Tuesday, March 21, 2017

Challenges ahead for those that seek out Airport Society Board positions

The City of Prince Rupert
is accepting applications to fill
Four open Airport Board positions
Of the range of available community Board positions around the North Coast that have been released so far this year, one that offers up perhaps some of the greatest challenge, is the Board that watches over the evolution of the Prince Rupert Airport.

As we made note of yesterday, the City of Prince Rupert has four positions open on the eight member Board of the Airport Society, a forum that sits for a two year term.

The call for applicants makes for a roll call of openings that signals that half the appointed members that will take their seats in April could be new participants in the process.

The city's CFO Corinne Bomben reviewed some of the airport related issues as part of the recent Budget process, outlining for council that the Airport continues to be one area of significant focus for the City of Prince Rupert.

With service now down to just one airline, that of Air Canada, the result of that reduction in service levels is that the  amount of revenue from landing fees and other elements has seen a decline, a situation that has contributed to the city's Budget deficit for this year.

Finding new aviation partners and expanding not only on the service to the airport, but making the airport a more financially sustaining facility is just one of the many areas where the Board will have some input on.

This overview of some of the duties for Board Members,  provides a snapshot of the elements that the Board addresses during the course of their term.

While the day to day operations of the airport are the primary focus, at the same time, the Airport Ferry continues to be an area where airport operations draw from the city treasure.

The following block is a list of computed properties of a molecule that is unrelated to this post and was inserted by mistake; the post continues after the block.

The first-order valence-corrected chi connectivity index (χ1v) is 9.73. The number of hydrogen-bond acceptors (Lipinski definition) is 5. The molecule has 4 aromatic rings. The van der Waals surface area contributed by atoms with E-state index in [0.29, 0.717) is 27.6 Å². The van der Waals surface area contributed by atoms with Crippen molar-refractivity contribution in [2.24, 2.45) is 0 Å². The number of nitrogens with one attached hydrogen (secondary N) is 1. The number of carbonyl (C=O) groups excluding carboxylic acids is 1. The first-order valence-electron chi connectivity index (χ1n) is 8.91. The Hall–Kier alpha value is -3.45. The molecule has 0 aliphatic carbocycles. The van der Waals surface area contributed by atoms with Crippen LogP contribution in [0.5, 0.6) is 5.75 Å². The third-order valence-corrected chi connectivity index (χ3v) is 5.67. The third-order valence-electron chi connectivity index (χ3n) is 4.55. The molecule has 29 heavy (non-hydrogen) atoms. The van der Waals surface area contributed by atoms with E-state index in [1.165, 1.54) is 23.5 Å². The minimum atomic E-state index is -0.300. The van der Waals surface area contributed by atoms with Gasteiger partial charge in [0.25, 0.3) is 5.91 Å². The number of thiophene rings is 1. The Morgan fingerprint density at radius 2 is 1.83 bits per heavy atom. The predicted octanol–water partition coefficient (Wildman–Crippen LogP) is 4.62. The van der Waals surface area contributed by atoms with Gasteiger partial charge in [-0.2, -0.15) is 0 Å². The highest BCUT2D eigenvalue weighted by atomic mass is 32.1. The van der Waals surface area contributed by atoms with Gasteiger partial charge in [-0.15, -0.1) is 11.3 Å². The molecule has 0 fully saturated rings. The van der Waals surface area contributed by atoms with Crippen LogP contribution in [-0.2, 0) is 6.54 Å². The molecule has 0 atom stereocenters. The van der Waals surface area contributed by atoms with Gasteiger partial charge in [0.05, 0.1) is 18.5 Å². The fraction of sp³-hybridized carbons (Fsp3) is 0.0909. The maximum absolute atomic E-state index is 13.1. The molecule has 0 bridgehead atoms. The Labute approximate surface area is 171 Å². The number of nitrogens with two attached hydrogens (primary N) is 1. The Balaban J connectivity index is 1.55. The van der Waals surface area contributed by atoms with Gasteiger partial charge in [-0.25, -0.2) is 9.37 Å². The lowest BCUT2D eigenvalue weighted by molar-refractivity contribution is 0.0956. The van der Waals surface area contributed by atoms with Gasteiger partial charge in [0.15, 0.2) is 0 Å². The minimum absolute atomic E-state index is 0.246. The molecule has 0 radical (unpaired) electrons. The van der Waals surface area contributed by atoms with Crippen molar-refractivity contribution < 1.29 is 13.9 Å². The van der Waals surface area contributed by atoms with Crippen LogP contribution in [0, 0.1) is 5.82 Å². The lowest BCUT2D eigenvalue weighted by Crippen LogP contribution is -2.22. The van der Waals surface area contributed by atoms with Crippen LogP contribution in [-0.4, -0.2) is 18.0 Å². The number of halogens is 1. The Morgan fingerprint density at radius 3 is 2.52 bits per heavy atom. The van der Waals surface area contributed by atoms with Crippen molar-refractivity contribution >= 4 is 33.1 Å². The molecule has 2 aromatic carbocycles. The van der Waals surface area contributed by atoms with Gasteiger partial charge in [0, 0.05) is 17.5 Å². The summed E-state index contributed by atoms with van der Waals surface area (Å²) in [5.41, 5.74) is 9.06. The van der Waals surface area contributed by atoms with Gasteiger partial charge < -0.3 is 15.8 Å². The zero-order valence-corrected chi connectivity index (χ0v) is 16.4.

As the City's CFO also observed in her financial presentations of recent weeks, the expenses are far ahead of the revenue recovery from the operation of the Airport Ferry.

Expenditures -- 2017 Budget $2,680,000
Anticipated Revenues -- 2017 Budget $1,532,900

The net result of the Airport Ferry operations being the requirement of a subsidy of over one million dollars for the transportation service.

The terminal building also has had some impact on the city's financial resources in the last year, the renovations of the building in 2016 also made some news last year, as the city was required to take financial resources to a total of 1.5 million dollars out of the Legacy Fund to top up unforeseen circumstances when it came to the conclusion of that project.

The conclusion of the terminal project was celebrated with a public celebration in September.

City and Airport officials celebrating the conclusion of
the Prince Rupert Airport Terminal project in September 2016

Beyond the financial areas of note related to the running of the airport, the City appears to be preparing to once again make the case for the neighbours that the transportation hub is one that is more regional scope and a facility and transportation service which should see the burden of operations shared with other partners across the North Coast.

That theme was also part of the recent Budget information process with the city making note that the that the only involvement of the surrounding communities is through a user fee basis.

Those themes may also be an area where the new Board members will be tasked to take the city's message to the larger community, as the city seeks to find a consensus from neighbouring officials on shared responsibilities for the city's aviation services.

The deadline for those interested in submitting their name for consideration for the Board Positions is March 31st, with those that are selected to take up their duties in April.

City Council will release the names of those who will sit on the Board through a future City Council session.

More items related to City Council work can be found on our archive page here.

Notes of interest on Air Transportation in the Northwest can be explored further here.

Cross posted from the North Coast Review

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